Others have also been innovating with solar stills. In 2020, researchers at the Massachusetts Institute of Technology (MIT) developed a free-floating desalination unit consisting of a multilayer evaporator that recycles the heat generated when the water vapor condenses, boosting its overall efficiency.

While field tests are ongoing, it was touted as a technology that could “potentially serve off-grid arid coastal areas to provide an efficient, low-cost water source.” Researchers suggested it could be configured as a floating panel on the sea, delivering freshwater through pipes to the shore, or it could be designed to serve a single household, using it atop a tank of seawater.

Geoff Townsend, who works on innovations in water scarcity for water treatment and hygiene company Ecolab, believes that while solar still innovations are unlikely to replace conventional desalination, they could “supplement existing technology, reducing the overall carbon footprint of desalination.”

But he cautions that “desalination typically needs to provide a very predictable supply of water,” and that “there will be potential concerns on the extent to which diurnal (daily) and seasonal changes in performance could impact the ability to achieve the minimal production requirement.”

An even bigger challenge for this kind of technology is scale. “A drawback is their intrinsic low efficiency,” says Townsend, adding that they tend to take up a lot of space for the small amount of water they produce.

MIT’s device was found to produce around five liters of freshwater per hour for every square meter of solar collecting area. Manhat’s current floating prototype, which covers 2.25 square meters but only has one square meter open to water, produces 1.5 liters of freshwater per day – a drop in the ocean, considering the World Health Organization estimates that an average person needs at least 50 to 100 liters a day to be healthy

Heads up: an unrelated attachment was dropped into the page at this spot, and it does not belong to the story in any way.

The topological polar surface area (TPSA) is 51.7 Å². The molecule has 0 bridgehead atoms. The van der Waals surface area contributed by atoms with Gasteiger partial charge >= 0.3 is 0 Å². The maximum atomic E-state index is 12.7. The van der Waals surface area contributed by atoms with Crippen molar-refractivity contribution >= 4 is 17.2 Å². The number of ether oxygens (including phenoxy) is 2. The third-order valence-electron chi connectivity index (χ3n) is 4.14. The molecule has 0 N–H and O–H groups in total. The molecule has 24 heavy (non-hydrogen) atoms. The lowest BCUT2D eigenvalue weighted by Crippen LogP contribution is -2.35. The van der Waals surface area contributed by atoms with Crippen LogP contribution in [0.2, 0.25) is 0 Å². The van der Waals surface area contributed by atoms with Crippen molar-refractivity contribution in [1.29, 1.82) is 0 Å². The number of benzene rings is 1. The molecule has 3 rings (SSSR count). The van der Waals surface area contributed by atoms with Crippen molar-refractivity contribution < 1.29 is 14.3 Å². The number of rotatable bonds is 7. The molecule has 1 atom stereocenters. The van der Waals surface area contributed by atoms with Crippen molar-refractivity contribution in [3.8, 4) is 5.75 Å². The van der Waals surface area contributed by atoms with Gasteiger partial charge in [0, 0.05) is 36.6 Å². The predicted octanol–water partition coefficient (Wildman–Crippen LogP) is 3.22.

Alhassan says Manhat is working to increase this volume to five liters by optimizing materials and design, with the long-term goal of reaching at least 20 liters. The startup has raised $130,000 in funding so far, predominantly via a collaboration with Abu Dhabi Ports, but with increased investment he is confident these targets can be met.

A pilot of the floating farm concept will begin next year. By linking up multiple modular devices in a grid formation, Manhat believes that its current technology could provide enough desalination to grow less water-intensive crops, such as mushrooms, and as the devices improve they could start targeting other crops such as lettuce or tomatoes.

Despite the challenges, Alhassan believes solar stills will one day become an important source of freshwater. “We have to accept the fact that seawater should be a key player in providing freshwater,” he says. “But we need to have a solution that will minimize CO2 emissions and eliminate brine altogether.”

Source: CNN